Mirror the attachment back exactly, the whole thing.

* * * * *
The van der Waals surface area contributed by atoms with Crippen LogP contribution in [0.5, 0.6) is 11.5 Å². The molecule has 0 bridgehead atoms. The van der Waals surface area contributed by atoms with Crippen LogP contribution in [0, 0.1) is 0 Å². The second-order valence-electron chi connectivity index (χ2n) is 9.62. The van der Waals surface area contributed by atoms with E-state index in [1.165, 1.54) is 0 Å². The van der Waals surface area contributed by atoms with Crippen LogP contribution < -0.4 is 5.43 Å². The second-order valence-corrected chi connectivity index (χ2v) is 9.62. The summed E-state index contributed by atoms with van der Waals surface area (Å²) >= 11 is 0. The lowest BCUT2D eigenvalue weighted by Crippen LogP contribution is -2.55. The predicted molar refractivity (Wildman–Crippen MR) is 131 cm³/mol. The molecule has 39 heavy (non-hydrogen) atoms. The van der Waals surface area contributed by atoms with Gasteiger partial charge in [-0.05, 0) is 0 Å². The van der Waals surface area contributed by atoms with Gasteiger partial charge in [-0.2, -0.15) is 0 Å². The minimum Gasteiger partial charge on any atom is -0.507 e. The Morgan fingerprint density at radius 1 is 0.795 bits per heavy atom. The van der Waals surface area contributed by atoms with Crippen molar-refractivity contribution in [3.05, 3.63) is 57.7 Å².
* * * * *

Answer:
The van der Waals surface area contributed by atoms with Crippen LogP contribution in [0.5, 0.6) is 11.5 Å². The molecule has 0 bridgehead atoms. The van der Waals surface area contributed by atoms with Crippen LogP contribution in [0, 0.1) is 0 Å². The second-order valence-electron chi connectivity index (χ2n) is 9.62. The van der Waals surface area contributed by atoms with E-state index in [1.165, 1.54) is 0 Å². The van der Waals surface area contributed by atoms with Crippen LogP contribution < -0.4 is 5.43 Å². The second-order valence-corrected chi connectivity index (χ2v) is 9.62. The summed E-state index contributed by atoms with van der Waals surface area (Å²) >= 11 is 0. The lowest BCUT2D eigenvalue weighted by Crippen LogP contribution is -2.55. The predicted molar refractivity (Wildman–Crippen MR) is 131 cm³/mol. The molecule has 39 heavy (non-hydrogen) atoms. The van der Waals surface area contributed by atoms with Gasteiger partial charge in [-0.05, 0) is 0 Å². The van der Waals surface area contributed by atoms with Gasteiger partial charge in [-0.2, -0.15) is 0 Å². The minimum Gasteiger partial charge on any atom is -0.507 e. The Morgan fingerprint density at radius 1 is 0.795 bits per heavy atom. The van der Waals surface area contributed by atoms with Crippen molar-refractivity contribution in [3.05, 3.63) is 57.7 Å².